21 Types of Cactus Plants You Can Grow at Home with Names and Pictures
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Cactus or Cacti are hardy, succulent plants with thickened, fleshy parts adapted to store water which is an adaptation to their native very dry growing conditions which includes the Atacama Desert.
In most Cacti, the stem is the only part where water storage takes place unlike in other succulents. Most Cacti have lost true leaves and only have spines, which are highly modified leaves.
The spines help prevent water loss by reducing air flow around the plant and providing some shade as well as making the plant unpalatable to herbivores.
Since Cactus do not have true leaves, photosynthesis (the process of making food in plants) occurs in the enlarged stems.
The surface of the stem may be smooth or covered with protuberances of various kinds, usually called tubercles.
The stems are often ribbed or fluted which allows them to expand and contract easily for quick water absorption after which they retain it over long drought periods.
However, there are 3 groups of Cactus which bear true leaves and stems; Pereskia spp (Rose Cactus), Leuenbergeria and Rhodocactus.
Cactus can be divided into two groups based on their natural habitat; Desert Cactus and Forest Cactus which are epiphytic plants whose stems are typically flattened, appear leaf-like, with fewer or even no spines and include Christmas Cactus, Thanksgiving Cactus and Easter Cactus.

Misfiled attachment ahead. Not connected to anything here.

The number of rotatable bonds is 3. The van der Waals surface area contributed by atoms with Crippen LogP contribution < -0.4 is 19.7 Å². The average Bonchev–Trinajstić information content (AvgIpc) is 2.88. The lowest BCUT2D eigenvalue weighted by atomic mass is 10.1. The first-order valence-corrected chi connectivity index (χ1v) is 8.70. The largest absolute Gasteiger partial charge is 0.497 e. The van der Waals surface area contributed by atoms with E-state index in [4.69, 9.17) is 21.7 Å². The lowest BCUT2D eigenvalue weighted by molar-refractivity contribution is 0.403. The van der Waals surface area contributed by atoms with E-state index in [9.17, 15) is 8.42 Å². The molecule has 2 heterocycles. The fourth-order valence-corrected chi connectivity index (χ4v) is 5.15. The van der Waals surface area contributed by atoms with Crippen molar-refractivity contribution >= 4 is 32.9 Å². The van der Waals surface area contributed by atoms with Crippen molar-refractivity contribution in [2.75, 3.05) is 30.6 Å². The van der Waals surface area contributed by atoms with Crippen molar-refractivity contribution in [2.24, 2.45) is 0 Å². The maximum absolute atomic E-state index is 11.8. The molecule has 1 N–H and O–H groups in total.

Cactus belong to the Cactaceae Family which comprises of about 127 genera and about 1,750 known species in the order Caryophyllales.
Most cacti employ the CAM (Crassulacean Acid Metabolism). CAM plants harvest Carbon dioxide at night and use it during the day to make their food through the process of photosynthesis.
As they make food during the day, they store the oxygen they produce in the process and release it at night. This is an adaptation of CAM plants to their drought-prone climate to conserve moisture which enables them to survive the harsh climate.
We have herebelow outlined 21 of the most popular Cactus Plants that are perfect for your home.
21 Gorgeous Cactus Plants for Growing at Home
1. Rebutia spp
Rebutia species are small, colorful, globular Cacti with regularly arranged small tubercles and freely produce flowers that are relatively large in comparison to the body.
They are native to Bolivia and Argentina and are easy to grow and propagate as they readily produce viable seeds which germinate around the mother plant.
The Rebutia Genus was described by Karl Moritz Schumann in 1895 who named it after Pierre Rebut (1828–1902), a French cactus nurseryman.
Common types of Rebutia include Rebutia minuscula, Rebutia heliosa, Rebutia arenacea (Arenaceous Crown Cactus), Rebutia canigueralii, Rebutia breviflora, Rebutia fabrisii, Rebutia steinbachii (Steinbach's Crown Cactus) among others.